Condensation can occur in any home, new, old and listed buildings. If it happens occasionally, you may not be too concerned about it. But excessive and regular condensation on your windows or walls may well contribute to much bigger problems such as damp and mould and may cause damage to your home’s infrastructure. If this is the case, then you will need to take some remedial measures.
What is Condensation?
If you’ve ever spent time in a bustling kitchen, you may notice that the windows get steamed up. When warm air meets cold air it causes condensation to form. This generally occurs more often in the winter when your home is more enclosed, the heating is on and there are relatively high levels of humidity, like cooking.
Checking for Condensation
On areas like windows, condensation is simple to spot. You’ll see small droplets of water and mist forming. Walls can also attract condensation and if you put your hand to them you will feel the dampness. You may even notice small spots of damp forming in certain areas of the house.
When condensation in areas like the walls and ceiling are left unchecked it may lead to the development of mould which will appear as small black spots or stains. Apart from looking unsightly, this can also have health implications if you have someone who is very young or elderly living in the home.
Stopping condensation is relatively easy, thankfully, and you can choose between some or all of the following combative options:
Open a Window
The simplest way to combat condensation is to increase air flow by opening a window. This is generally what people do when cooking – if you find you have a recurring condensation problem in renowned trouble areas like the kitchen and bathroom, just make sure that you open a window when you cook, or after a shower or bath, even during the winter. Let the steam escape and you may well solve your condensation issues.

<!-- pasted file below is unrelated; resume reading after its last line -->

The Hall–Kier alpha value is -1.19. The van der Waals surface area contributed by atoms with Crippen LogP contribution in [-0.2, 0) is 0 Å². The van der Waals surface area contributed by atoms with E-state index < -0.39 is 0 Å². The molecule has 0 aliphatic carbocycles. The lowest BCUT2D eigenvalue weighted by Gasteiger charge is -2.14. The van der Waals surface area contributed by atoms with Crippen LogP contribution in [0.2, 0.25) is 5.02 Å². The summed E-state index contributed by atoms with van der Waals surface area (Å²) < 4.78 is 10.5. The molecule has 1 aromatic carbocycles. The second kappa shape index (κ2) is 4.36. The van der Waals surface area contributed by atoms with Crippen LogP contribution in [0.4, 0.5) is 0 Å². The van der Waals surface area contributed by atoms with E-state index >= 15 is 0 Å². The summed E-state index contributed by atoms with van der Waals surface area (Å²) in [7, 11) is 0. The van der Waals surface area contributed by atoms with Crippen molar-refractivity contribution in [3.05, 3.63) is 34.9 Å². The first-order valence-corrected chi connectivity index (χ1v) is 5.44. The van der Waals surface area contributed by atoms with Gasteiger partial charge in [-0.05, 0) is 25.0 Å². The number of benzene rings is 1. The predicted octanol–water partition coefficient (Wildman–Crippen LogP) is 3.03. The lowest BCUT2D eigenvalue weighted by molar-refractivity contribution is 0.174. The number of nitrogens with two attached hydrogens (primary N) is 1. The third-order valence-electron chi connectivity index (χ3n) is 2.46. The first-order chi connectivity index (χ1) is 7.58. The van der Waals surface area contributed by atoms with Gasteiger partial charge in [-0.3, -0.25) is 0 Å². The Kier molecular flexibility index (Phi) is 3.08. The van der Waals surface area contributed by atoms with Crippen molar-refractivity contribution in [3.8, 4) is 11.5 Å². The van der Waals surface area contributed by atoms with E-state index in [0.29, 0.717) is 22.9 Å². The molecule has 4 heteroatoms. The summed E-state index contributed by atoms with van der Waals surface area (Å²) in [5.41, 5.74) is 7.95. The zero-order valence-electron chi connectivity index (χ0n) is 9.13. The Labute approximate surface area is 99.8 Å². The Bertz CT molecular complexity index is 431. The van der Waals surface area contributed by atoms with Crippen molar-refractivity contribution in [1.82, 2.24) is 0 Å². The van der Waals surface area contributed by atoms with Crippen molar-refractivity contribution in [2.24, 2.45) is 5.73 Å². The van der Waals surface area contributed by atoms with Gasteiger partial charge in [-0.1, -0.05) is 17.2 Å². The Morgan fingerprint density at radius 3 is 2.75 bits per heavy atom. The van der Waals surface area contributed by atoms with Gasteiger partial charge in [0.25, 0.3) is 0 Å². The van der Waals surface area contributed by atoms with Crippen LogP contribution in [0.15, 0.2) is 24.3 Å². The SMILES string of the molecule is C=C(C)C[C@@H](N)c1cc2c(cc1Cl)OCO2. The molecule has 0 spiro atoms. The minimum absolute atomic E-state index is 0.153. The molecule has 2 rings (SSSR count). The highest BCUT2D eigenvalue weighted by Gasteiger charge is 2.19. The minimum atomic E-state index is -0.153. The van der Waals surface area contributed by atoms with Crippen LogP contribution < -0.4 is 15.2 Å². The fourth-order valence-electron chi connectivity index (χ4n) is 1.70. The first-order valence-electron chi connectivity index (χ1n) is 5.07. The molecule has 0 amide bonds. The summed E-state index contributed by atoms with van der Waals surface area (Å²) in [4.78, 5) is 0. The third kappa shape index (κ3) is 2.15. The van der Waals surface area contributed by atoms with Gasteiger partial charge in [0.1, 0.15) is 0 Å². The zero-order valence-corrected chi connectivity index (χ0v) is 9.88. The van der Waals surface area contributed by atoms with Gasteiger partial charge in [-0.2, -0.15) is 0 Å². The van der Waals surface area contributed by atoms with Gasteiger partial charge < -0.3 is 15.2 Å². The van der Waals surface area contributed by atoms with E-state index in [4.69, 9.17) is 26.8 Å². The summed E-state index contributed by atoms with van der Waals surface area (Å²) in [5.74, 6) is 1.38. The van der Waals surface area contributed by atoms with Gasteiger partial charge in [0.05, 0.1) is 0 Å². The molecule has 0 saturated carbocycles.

Install a Vent
Opening a window is not always possible or desirable. If you have a part of your home that is prone to condensation, especially during the winter months, you could consider a range of different vents.
These can be fitted into windows, walls, chimney vents or in the roof depending on the design of your home and where you need the extra ventilation. The disadvantage is that these can cause heat loss from your home when they are left open which can add to your fuel bills. They also can be costly to install.
Buy a Dehumidifier
Should you have only one or two areas where you are suffering from condensation, a good solution may be to invest in a dehumidifier. These take the moisture out of the air which makes it far less likely that you are going to get condensation build up. Dehumidifiers have the added advantage of being portable and can be moved from room to room as and when you need to.
Heating and Insulation
Another aspect to look at is your heating and insulation, particularly if you are having condensation problems with rooms below the loft. Turning down the heating can cut back on condensation, but you might also have a problem because you lack adequate loft insulation that is allowing cold areas to develop in your home. Adding some extra insulation in the loft can solve the problem.
Finally, try not to leave rooms that you don’t use regularly closed up. A little airing once or twice a week by opening a window or two can certainly help reduce condensation problems.